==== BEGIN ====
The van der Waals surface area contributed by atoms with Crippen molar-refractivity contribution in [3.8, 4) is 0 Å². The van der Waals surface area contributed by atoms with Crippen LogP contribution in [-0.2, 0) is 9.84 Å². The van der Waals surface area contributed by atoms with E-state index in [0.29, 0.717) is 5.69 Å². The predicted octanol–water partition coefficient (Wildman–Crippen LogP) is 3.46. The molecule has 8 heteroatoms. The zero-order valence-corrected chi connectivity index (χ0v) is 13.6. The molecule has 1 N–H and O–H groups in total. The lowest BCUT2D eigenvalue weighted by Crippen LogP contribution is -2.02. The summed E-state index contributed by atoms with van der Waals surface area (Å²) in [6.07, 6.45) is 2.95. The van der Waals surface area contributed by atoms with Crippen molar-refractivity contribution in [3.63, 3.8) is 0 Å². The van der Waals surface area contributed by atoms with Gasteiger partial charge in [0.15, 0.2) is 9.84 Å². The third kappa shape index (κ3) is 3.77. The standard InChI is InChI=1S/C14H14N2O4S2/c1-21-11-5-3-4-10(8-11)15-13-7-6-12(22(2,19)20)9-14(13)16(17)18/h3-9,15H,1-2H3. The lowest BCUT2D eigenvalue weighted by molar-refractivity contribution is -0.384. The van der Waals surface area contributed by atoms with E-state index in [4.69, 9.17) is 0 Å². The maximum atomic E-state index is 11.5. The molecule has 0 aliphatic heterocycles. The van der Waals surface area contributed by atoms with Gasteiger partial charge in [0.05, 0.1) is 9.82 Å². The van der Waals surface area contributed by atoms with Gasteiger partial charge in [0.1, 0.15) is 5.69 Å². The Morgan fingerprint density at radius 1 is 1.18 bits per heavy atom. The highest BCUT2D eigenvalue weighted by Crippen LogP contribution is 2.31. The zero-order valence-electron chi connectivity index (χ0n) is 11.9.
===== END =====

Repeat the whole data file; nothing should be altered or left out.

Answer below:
The van der Waals surface area contributed by atoms with Crippen molar-refractivity contribution in [3.8, 4) is 0 Å². The van der Waals surface area contributed by atoms with Crippen LogP contribution in [-0.2, 0) is 9.84 Å². The van der Waals surface area contributed by atoms with E-state index in [0.29, 0.717) is 5.69 Å². The predicted octanol–water partition coefficient (Wildman–Crippen LogP) is 3.46. The molecule has 8 heteroatoms. The zero-order valence-corrected chi connectivity index (χ0v) is 13.6. The molecule has 1 N–H and O–H groups in total. The lowest BCUT2D eigenvalue weighted by Crippen LogP contribution is -2.02. The summed E-state index contributed by atoms with van der Waals surface area (Å²) in [6.07, 6.45) is 2.95. The van der Waals surface area contributed by atoms with Crippen molar-refractivity contribution in [3.63, 3.8) is 0 Å². The van der Waals surface area contributed by atoms with Gasteiger partial charge in [0.15, 0.2) is 9.84 Å². The third kappa shape index (κ3) is 3.77. The standard InChI is InChI=1S/C14H14N2O4S2/c1-21-11-5-3-4-10(8-11)15-13-7-6-12(22(2,19)20)9-14(13)16(17)18/h3-9,15H,1-2H3. The lowest BCUT2D eigenvalue weighted by molar-refractivity contribution is -0.384. The van der Waals surface area contributed by atoms with E-state index in [4.69, 9.17) is 0 Å². The maximum atomic E-state index is 11.5. The molecule has 0 aliphatic heterocycles. The van der Waals surface area contributed by atoms with Gasteiger partial charge in [0.05, 0.1) is 9.82 Å². The van der Waals surface area contributed by atoms with Gasteiger partial charge in [0.1, 0.15) is 5.69 Å². The Morgan fingerprint density at radius 1 is 1.18 bits per heavy atom. The highest BCUT2D eigenvalue weighted by Crippen LogP contribution is 2.31. The zero-order valence-electron chi connectivity index (χ0n) is 11.9.